Advances in Surgical Sciences
Volume 7, Issue 1, June 2019, Pages: 1-4
Received: Nov. 23, 2018;
Accepted: Jan. 21, 2019;
Published: Feb. 7, 2019
Views 84 Downloads 23
Samuel Chidi Ekpemo, Department of Surgery, Abia State University, Aba, Nigeria
Lisa Eweputanna, Department of Radiology, Abia State University, Aba, Nigeria
Emeka Nkwo, Department of Obstetrics and Gynaecology, Federal Medical Center, Umuahia, Nigeria
Background: The anomalies of rotation, migration and fixation of the intestines are of intense interest to the pediatric surgeon, as they are frequently associated with midgut volvulus which has catastrophic consequences when diagnosis is delayed or even not considered. This study evaluates the outcomes of surgical management of intestinal malrotation in children. Materials and Methods: The medical records of all patients with symptomatic malrotation, who underwent surgery between January 2010 and September 2018, were reviewed. Patients' demographic characteristics, clinical features management, complications, and outcome were evaluated. Results: Ten patients (nine boys and a girl) underwent surgery for malrotation at a median age of 3months. Eight presented with acute symptoms and two with chronic symptoms. All the patients had symptoms of intermittent or complete upper intestinal obstruction, and malrotation was documented by an upper gastrointestinal contrast study in six of them. Volvulus was found at the time of surgery in 5 patients, three of whom were neonates. Eight patients were treated by Ladd's operation. Median length of stay was 10 days. One patient with massive bowel gangrene due to volvulus had right hemicolectomy. There was two perioperative death from anastomostic leak and septicaemia with an overall mortality of 20%. Conclusion: Bowel gangrene from volvulus contributes to mortality and small bowel adhesive intestinal obstruction is a cause of morbidity and mortality following surgery for intestinal malrotation. Neonates with bilious vomiting should raise the suspicion of malrotation until proven otherwise and given prompt intervention.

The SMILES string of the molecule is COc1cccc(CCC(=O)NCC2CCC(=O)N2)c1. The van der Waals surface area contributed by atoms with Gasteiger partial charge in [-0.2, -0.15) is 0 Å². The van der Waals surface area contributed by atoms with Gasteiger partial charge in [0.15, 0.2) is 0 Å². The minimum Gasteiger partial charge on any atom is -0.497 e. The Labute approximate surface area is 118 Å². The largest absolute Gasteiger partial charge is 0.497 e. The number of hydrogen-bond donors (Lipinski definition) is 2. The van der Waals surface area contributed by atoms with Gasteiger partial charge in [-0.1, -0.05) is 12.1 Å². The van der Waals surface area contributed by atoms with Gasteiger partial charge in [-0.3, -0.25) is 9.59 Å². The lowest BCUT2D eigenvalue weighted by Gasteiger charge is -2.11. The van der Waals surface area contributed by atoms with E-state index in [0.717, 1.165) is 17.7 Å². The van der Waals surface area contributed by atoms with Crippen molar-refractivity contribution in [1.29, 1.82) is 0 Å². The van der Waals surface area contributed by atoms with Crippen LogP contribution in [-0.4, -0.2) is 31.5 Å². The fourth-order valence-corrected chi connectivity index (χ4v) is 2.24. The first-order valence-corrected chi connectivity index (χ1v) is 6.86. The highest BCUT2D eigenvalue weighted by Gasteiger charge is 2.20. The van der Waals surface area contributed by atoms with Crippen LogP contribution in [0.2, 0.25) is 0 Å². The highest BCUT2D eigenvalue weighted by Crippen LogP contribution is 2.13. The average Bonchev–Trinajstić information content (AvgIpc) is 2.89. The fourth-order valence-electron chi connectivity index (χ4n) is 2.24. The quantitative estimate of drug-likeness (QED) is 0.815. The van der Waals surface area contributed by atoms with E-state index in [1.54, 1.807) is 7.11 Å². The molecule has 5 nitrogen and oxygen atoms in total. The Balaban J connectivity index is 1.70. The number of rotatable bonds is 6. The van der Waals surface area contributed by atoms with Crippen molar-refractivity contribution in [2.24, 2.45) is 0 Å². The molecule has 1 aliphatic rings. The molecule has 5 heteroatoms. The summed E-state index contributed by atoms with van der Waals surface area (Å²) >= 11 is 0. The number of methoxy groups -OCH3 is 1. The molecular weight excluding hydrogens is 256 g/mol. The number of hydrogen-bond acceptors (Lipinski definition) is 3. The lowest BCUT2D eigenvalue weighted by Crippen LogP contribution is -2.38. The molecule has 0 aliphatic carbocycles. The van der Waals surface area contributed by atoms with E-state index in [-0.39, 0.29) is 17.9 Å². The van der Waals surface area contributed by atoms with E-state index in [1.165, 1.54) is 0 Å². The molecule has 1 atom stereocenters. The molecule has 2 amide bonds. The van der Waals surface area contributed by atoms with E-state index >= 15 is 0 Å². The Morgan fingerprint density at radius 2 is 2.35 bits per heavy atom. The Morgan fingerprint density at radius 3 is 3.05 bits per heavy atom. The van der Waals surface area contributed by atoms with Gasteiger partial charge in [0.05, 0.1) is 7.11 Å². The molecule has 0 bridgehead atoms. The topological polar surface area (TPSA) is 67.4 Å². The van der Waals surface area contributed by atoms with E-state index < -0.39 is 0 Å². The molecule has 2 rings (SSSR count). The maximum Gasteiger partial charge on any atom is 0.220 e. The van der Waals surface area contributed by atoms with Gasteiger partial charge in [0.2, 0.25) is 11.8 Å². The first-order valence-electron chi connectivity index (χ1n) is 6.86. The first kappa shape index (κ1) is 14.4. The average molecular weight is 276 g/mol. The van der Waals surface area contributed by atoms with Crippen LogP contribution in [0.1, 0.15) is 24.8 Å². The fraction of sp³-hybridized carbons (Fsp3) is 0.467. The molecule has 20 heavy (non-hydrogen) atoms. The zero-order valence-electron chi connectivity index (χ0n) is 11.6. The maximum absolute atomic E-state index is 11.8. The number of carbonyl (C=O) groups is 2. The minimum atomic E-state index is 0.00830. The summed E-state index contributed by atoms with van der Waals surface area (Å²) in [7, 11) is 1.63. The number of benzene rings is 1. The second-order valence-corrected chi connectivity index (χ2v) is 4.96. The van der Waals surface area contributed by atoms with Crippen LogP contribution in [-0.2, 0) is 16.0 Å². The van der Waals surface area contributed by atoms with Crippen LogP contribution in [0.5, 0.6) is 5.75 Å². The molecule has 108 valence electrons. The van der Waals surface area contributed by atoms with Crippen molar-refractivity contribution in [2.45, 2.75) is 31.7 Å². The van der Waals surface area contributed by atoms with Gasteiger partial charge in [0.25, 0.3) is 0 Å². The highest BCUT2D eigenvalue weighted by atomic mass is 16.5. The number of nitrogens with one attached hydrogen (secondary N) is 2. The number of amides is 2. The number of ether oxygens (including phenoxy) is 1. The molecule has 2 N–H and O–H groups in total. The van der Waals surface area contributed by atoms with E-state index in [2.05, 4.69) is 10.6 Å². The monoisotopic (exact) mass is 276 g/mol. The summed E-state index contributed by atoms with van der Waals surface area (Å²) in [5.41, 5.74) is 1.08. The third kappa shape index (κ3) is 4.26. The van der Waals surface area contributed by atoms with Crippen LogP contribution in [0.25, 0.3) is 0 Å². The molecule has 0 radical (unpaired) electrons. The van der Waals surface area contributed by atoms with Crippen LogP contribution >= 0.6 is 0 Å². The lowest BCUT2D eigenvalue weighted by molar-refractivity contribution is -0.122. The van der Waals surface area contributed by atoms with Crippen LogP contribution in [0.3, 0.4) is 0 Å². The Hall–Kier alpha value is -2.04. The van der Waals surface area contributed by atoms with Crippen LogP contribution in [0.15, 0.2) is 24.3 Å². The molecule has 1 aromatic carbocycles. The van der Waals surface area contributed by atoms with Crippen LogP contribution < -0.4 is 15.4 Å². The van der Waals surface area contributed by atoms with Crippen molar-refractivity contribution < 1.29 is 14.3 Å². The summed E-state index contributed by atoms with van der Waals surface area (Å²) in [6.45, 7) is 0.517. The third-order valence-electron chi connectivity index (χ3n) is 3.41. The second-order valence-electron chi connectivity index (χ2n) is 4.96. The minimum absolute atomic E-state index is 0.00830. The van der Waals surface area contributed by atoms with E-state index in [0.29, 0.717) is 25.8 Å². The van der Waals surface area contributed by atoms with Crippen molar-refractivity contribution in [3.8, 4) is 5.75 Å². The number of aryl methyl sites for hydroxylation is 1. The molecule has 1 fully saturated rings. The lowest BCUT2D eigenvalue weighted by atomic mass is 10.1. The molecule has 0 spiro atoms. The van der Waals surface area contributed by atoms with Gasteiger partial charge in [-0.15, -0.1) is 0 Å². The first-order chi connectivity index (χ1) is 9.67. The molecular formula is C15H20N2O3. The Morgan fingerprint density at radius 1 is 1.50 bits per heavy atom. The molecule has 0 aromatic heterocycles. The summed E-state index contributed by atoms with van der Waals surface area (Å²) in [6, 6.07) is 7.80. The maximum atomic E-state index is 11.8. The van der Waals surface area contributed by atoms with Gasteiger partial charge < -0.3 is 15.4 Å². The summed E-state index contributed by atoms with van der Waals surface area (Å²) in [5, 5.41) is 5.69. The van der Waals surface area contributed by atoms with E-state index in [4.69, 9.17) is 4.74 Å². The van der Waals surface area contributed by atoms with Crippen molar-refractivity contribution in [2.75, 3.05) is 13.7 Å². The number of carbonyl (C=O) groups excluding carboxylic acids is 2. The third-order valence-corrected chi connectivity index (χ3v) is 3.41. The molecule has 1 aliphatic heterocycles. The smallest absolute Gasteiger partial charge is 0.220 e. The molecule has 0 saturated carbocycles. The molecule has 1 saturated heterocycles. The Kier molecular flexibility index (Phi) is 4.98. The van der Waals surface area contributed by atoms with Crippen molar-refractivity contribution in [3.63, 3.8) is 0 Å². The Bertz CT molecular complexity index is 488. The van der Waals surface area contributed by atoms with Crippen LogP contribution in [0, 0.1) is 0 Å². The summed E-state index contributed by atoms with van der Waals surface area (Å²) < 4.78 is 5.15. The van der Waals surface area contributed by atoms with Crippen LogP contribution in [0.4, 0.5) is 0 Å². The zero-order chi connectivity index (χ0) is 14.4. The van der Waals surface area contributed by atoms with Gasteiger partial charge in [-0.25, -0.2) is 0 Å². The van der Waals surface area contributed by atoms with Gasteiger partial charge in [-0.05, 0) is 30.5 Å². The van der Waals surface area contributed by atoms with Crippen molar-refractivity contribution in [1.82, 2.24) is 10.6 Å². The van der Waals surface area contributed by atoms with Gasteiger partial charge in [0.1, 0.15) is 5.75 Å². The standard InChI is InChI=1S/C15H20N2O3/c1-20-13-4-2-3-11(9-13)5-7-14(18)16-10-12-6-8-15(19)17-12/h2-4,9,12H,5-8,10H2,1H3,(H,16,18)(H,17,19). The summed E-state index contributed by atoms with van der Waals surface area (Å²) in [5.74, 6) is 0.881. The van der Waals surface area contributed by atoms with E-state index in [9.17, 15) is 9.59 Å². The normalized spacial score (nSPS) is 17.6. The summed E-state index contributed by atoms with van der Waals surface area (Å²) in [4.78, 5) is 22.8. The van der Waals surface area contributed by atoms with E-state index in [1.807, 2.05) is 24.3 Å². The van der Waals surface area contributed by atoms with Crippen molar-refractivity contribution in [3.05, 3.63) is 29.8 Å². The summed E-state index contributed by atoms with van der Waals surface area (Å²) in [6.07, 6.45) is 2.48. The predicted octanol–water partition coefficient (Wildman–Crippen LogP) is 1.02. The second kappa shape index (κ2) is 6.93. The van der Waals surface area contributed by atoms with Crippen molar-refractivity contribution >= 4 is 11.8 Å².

Samuel Chidi Ekpemo,
Childhood Intestine Rotation Anomalies in Aba, Nigeria, Advances in Surgical Sciences.
Vol. 7, No. 1,
2019, pp. 1-4.
Copyright © 2019 Authors retain the copyright of this article.
This article is an open access article distributed under the Creative Commons Attribution License (http://creativecommons.org/licenses/by/4.0/
) which permits unrestricted use, distribution, and reproduction in any medium, provided the original work is properly cited.
Mall FP. Development of human intestine and its position in adult. John Hopkins Hosp B 1896; 9:197-208.
Filston HC, Kirk DR. Malrotation, the ubiquitous anomaly. J pediatr Surg 1981; 16:614-620.
Dott NM. Anomalies of intestinal rotation: their embryology and surgical aspects with report of 5 cases. Br J Surg 1923; 11: 253-286
Ladd WE. Congenital obstruction of the duodenum in children. N Engl J Medicine 1932;206:297-283.
Gross E, Chen MK, Lobe TE: Laparoscopic evaluation and treatment of intestinal malrotation in infants. Surg Endosc 1996;10:936-937.
Strouse PJ. Disorders of intestinal rotation and fixation (“malrotation”). Pediatr Radiol 2004; 34:837–851
Amah CC, Agugua-Obianyo NEN, Ekenze SO. Intestinal malrotation in the older child: common diagnostic pitfalls. W Afr J Radiol 2004; 11:33–37
Ameh EA, Chirdan LB. Intestinal Malrotation: Experience in Zaria, Nigeria. WAJM 2001; 20, 227-30
Torres AM, Ziegler MM. Malrotation of the Intestine. World J Surg. 1993;17: 326-
Ameh EA, Nmadu PT. Intestinal volvulus:aetiology,morbidity and mortality in Nigerian children.Pediatr Surg Int 2000;16:50-52.
Reyes J, Bueno J, Kocoshis S, et al: Current status of intestinal transplantation in children. J Pediatr Surg 1998;33:243-254.
Bonadio WA, Clarkson T, Naus J. The clinical features of children with malrotation of the intestine. Pediatr Emerg Care 1991; 7:349
Rescorla FJ, Shedd FJ, Grosfeld JL, Vane DW, West KW: Anomalies of intestinal rotation in childhood: anomalies of 447 cases. Surgery 1990; 108:710-716.
Prarcos D, Sann L, Gein G, et al: Ultrasound diagnosis of midgut volvulus: the whirlpool sign. Pediatr Radiol 1992;22:18-20.
Dufour D, Delaet MH, Dassonville M, Cadranel S, Perlmutter N: Midgut malrotation, the reliability of sonographic diagnosis. Pediatr Radiol 1992; 22:21-23
Ashley LM, Allen S, Teele RL: A normal sonogram does not exclude malrotation. Pediatr Radiol 2001; 31:354-356.
Waugh GEA: The morbid consequences of a mobile ascending colon. Br J Surg 1920; 7:343,
Brerefon RJ, Taylor B, Hall CM: Intussception and intestinal malrotation in infants: Waugh’s syndrome. Br J Surg 1986; 73:55-57.
Spitz L, Orr JD, Harries JT: Obstructive jaundice secondary to chronic midgut volvulus. Arch Dis Child 1983;58:383-385.
Schwartz DL, So HB, Schneider KM, Becker JM: Recurrent chylous ascites associated with intestinal malrotation and lymphatic rupture. J Pediatr Surg 1983; 18:177-179.
Stauffer UG, Hermann P: Comparison of late results in patients with corrected intestinal malrotation with and without ﬁxation of the mesentery. J Pediatr Surg1980; 15:1.
Brennon WS, Bill AH: Prophylactic ﬁxation of the intestine for midgut non-rotation. Surg Gynecol Obstet 1974;138:181-184.